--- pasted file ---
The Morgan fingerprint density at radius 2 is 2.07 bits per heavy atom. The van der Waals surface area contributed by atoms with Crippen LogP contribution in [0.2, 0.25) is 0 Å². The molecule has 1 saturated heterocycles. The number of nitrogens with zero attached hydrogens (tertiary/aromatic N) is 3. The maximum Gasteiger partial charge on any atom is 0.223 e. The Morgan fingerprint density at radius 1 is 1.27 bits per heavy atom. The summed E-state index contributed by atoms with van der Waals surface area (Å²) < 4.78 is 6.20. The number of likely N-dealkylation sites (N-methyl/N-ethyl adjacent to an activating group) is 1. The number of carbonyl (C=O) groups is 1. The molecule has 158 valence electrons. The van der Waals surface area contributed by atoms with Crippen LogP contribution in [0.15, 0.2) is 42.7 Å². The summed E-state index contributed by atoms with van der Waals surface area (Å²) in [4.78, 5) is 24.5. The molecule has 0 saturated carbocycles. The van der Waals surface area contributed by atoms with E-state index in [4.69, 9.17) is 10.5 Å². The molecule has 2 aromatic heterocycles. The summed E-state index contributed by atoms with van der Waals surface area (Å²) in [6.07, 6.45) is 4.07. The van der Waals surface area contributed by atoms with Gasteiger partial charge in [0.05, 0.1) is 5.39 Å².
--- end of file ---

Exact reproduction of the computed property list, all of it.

The Morgan fingerprint density at radius 2 is 2.07 bits per heavy atom. The van der Waals surface area contributed by atoms with Crippen LogP contribution in [0.2, 0.25) is 0 Å². The molecule has 1 saturated heterocycles. The number of nitrogens with zero attached hydrogens (tertiary/aromatic N) is 3. The maximum Gasteiger partial charge on any atom is 0.223 e. The Morgan fingerprint density at radius 1 is 1.27 bits per heavy atom. The summed E-state index contributed by atoms with van der Waals surface area (Å²) < 4.78 is 6.20. The number of likely N-dealkylation sites (N-methyl/N-ethyl adjacent to an activating group) is 1. The number of carbonyl (C=O) groups is 1. The molecule has 158 valence electrons. The van der Waals surface area contributed by atoms with Crippen LogP contribution in [0.15, 0.2) is 42.7 Å². The summed E-state index contributed by atoms with van der Waals surface area (Å²) in [4.78, 5) is 24.5. The molecule has 0 saturated carbocycles. The van der Waals surface area contributed by atoms with E-state index in [4.69, 9.17) is 10.5 Å². The molecule has 2 aromatic heterocycles. The summed E-state index contributed by atoms with van der Waals surface area (Å²) in [6.07, 6.45) is 4.07. The van der Waals surface area contributed by atoms with Gasteiger partial charge in [0.05, 0.1) is 5.39 Å².